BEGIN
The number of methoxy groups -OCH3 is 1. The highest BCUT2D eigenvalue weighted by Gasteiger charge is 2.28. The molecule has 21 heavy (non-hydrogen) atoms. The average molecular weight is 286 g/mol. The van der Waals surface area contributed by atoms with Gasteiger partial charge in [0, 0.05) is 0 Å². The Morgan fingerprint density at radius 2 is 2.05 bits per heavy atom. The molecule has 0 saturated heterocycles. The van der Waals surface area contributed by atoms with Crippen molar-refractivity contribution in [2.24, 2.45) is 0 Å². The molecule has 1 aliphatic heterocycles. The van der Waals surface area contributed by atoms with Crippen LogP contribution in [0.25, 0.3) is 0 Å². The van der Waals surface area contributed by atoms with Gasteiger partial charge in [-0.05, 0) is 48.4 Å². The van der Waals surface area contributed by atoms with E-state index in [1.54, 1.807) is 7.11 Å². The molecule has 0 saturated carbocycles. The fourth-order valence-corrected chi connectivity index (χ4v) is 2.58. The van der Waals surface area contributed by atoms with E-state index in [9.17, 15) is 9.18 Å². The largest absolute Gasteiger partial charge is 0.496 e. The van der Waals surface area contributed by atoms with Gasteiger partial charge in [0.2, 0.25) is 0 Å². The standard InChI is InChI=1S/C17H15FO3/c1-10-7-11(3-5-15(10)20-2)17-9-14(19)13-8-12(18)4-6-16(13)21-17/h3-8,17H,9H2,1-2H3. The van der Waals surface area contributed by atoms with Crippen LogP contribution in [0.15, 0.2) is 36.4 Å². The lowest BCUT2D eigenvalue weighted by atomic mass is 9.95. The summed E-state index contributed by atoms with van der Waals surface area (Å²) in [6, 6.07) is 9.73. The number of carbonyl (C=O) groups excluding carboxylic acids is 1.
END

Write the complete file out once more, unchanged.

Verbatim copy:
The number of methoxy groups -OCH3 is 1. The highest BCUT2D eigenvalue weighted by Gasteiger charge is 2.28. The molecule has 21 heavy (non-hydrogen) atoms. The average molecular weight is 286 g/mol. The van der Waals surface area contributed by atoms with Gasteiger partial charge in [0, 0.05) is 0 Å². The Morgan fingerprint density at radius 2 is 2.05 bits per heavy atom. The molecule has 0 saturated heterocycles. The van der Waals surface area contributed by atoms with Crippen molar-refractivity contribution in [2.24, 2.45) is 0 Å². The molecule has 1 aliphatic heterocycles. The van der Waals surface area contributed by atoms with Crippen LogP contribution in [0.25, 0.3) is 0 Å². The van der Waals surface area contributed by atoms with Gasteiger partial charge in [-0.05, 0) is 48.4 Å². The van der Waals surface area contributed by atoms with E-state index in [1.54, 1.807) is 7.11 Å². The molecule has 0 saturated carbocycles. The fourth-order valence-corrected chi connectivity index (χ4v) is 2.58. The van der Waals surface area contributed by atoms with E-state index in [9.17, 15) is 9.18 Å². The largest absolute Gasteiger partial charge is 0.496 e. The van der Waals surface area contributed by atoms with Gasteiger partial charge in [0.2, 0.25) is 0 Å². The standard InChI is InChI=1S/C17H15FO3/c1-10-7-11(3-5-15(10)20-2)17-9-14(19)13-8-12(18)4-6-16(13)21-17/h3-8,17H,9H2,1-2H3. The van der Waals surface area contributed by atoms with Crippen LogP contribution in [0.15, 0.2) is 36.4 Å². The lowest BCUT2D eigenvalue weighted by atomic mass is 9.95. The summed E-state index contributed by atoms with van der Waals surface area (Å²) in [6, 6.07) is 9.73. The number of carbonyl (C=O) groups excluding carboxylic acids is 1.